I'm participating in a private Spark Team (BLC-32) weight loss challenge that runs for 15 weeks from September through December. Among the many team activities are four-day weekend challenges that include fitness, nutrition, and motivation tasks that you can complete to earn points. This weekend we were given a document with "18 Guideposts for Your Personal Journey" and asked to select four per day and journal a response to earn challenge points.
14. Remember to breathe. Embrace your situation this very moment. Breathe deep and exhale with gratitude.
Letha: Glass half full. I have my problems but I can't hardly throw a rock without hitting someone who has far worse problems then I do. Knock on wood!
15. By acknowledging when you don't know the answers and shedding light on your vulnerabilities, you are creating space for your authentic self to live wholeheartedly and courageously. We learn the most about ourselves from the moments in which we let down our guard and admit, "I don't know all the answers. I am uncertain and that's okay." How can I transform this experience from one of self-doubt to one of self-compassion?
Letha: People tend to put their best foot forward when they go out into the world. Sometimes we mistakenly believe everyone else has their act together while we are a great big mess. When you get to know people, you find they all have their share of hardship and issues. I find that compassion for others and compassion for yourself go hand in hand.
16. When the journey gets tough, remember the words of Margaret Thatcher: You may have to fight a battle more than once to win it. Whether this is your first attempt at weight loss/maintenance, understand that there may be battles along the way that keep popping up. Stay the course, re-route if necessary, but always remember there is always more than one path to your goal(s).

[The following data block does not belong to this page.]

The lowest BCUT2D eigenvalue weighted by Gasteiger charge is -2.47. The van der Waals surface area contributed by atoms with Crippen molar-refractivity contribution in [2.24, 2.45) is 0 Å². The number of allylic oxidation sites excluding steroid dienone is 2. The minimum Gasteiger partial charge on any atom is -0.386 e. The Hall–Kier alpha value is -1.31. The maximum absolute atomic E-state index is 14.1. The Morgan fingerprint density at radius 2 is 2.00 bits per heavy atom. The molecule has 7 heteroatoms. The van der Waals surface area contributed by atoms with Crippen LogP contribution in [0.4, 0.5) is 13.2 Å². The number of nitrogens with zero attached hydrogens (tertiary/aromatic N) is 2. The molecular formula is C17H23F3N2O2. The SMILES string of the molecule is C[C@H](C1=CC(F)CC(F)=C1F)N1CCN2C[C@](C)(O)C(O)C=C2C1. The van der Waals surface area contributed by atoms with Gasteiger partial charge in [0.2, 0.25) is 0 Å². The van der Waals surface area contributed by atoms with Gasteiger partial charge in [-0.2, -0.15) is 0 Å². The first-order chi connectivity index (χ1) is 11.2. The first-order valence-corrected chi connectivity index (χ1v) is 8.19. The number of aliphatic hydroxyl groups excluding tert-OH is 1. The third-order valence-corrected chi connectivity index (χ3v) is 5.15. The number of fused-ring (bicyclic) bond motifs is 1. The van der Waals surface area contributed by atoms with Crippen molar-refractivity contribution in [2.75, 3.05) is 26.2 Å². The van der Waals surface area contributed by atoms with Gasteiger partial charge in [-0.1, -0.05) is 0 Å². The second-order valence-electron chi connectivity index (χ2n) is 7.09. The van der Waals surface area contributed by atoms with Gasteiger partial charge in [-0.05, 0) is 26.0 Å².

Letha: While I'm not a fan of war analogies, I do think persistence is important. If at first you don't succeed, try try again.
17. Gratitude is the greatest gift you can give to another human being. Appreciate those around you. If necessary, eliminate and/or avoid the naysayers...they will always be there, instead focus your gratitude on those who support you.
Letha: As I've gotten older, I've changed the way I deal with naysayers. I used to argue; now I avoid engaging. In a way, it's kind of sad because it represents an increased level of pessimism or cynicism about my fellow human beings. As a young woman, I believe that most people wanted to understand the truth and do the right thing, so it made sense to debate what constituted the truth or the right thing. As a "mature" woman, I recognize how complex people's motivations are and how people often act against their own interests. Now I look for a light in the darkness and try to keep my attention on it. I aspire to contribute to the peace and happiness of the planet by being a happy peaceful person. Very challenging in the weeks leading up to a national election.
18. Greatness is never achieved. It is something you must intrinsically bestow upon yourself. They may hang a medal on an Olympic winner, but that person had to do the work, stay focused on the goal, and overcame many obstacles to receive that medal...no one did it for them. DO THIS FOR YOU!
Letha: I think it might be kinder to let go of the idea of greatness. Does a tree need to be the greatest? Does a moose, or frog, or a butterfly need to be great? No, they can just be what they are. Humans and all of the groups they belong to can just be without being the greatest. Average people can meet their health and fitness goals with a little persistence.